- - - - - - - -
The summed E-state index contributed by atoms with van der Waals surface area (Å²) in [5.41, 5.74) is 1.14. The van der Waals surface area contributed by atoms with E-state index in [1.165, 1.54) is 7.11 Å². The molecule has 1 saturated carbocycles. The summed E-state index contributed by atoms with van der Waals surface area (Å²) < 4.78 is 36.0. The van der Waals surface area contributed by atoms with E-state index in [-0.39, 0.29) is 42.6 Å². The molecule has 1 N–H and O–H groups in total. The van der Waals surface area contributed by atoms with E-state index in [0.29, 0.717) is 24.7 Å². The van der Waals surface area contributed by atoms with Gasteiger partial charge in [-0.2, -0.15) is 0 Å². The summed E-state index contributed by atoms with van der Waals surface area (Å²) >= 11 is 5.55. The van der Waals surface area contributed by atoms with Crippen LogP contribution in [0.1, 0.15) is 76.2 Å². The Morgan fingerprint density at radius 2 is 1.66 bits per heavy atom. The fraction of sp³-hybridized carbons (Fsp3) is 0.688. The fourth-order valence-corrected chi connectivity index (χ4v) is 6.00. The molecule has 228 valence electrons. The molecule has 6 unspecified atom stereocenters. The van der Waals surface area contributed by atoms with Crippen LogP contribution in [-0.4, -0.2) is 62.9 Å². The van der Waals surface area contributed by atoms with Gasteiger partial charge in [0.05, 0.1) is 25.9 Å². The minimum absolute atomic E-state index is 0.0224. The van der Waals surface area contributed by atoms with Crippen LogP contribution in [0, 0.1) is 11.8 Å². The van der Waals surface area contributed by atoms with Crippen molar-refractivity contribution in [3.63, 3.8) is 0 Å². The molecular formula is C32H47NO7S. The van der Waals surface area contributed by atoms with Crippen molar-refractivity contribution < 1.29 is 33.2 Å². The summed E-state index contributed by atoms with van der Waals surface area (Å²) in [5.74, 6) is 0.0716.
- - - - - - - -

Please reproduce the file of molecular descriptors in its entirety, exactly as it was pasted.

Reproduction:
The summed E-state index contributed by atoms with van der Waals surface area (Å²) in [5.41, 5.74) is 1.14. The van der Waals surface area contributed by atoms with E-state index in [1.165, 1.54) is 7.11 Å². The molecule has 1 saturated carbocycles. The summed E-state index contributed by atoms with van der Waals surface area (Å²) < 4.78 is 36.0. The van der Waals surface area contributed by atoms with E-state index in [-0.39, 0.29) is 42.6 Å². The molecule has 1 N–H and O–H groups in total. The van der Waals surface area contributed by atoms with E-state index in [0.29, 0.717) is 24.7 Å². The van der Waals surface area contributed by atoms with Gasteiger partial charge in [-0.2, -0.15) is 0 Å². The summed E-state index contributed by atoms with van der Waals surface area (Å²) >= 11 is 5.55. The van der Waals surface area contributed by atoms with Crippen LogP contribution in [0.1, 0.15) is 76.2 Å². The Morgan fingerprint density at radius 2 is 1.66 bits per heavy atom. The fraction of sp³-hybridized carbons (Fsp3) is 0.688. The fourth-order valence-corrected chi connectivity index (χ4v) is 6.00. The molecule has 228 valence electrons. The molecule has 6 unspecified atom stereocenters. The van der Waals surface area contributed by atoms with Crippen LogP contribution in [-0.4, -0.2) is 62.9 Å². The van der Waals surface area contributed by atoms with Gasteiger partial charge in [0.05, 0.1) is 25.9 Å². The minimum absolute atomic E-state index is 0.0224. The van der Waals surface area contributed by atoms with Crippen LogP contribution in [0, 0.1) is 11.8 Å². The van der Waals surface area contributed by atoms with Crippen molar-refractivity contribution in [3.63, 3.8) is 0 Å². The molecular formula is C32H47NO7S. The van der Waals surface area contributed by atoms with Crippen molar-refractivity contribution < 1.29 is 33.2 Å². The summed E-state index contributed by atoms with van der Waals surface area (Å²) in [5.74, 6) is 0.0716.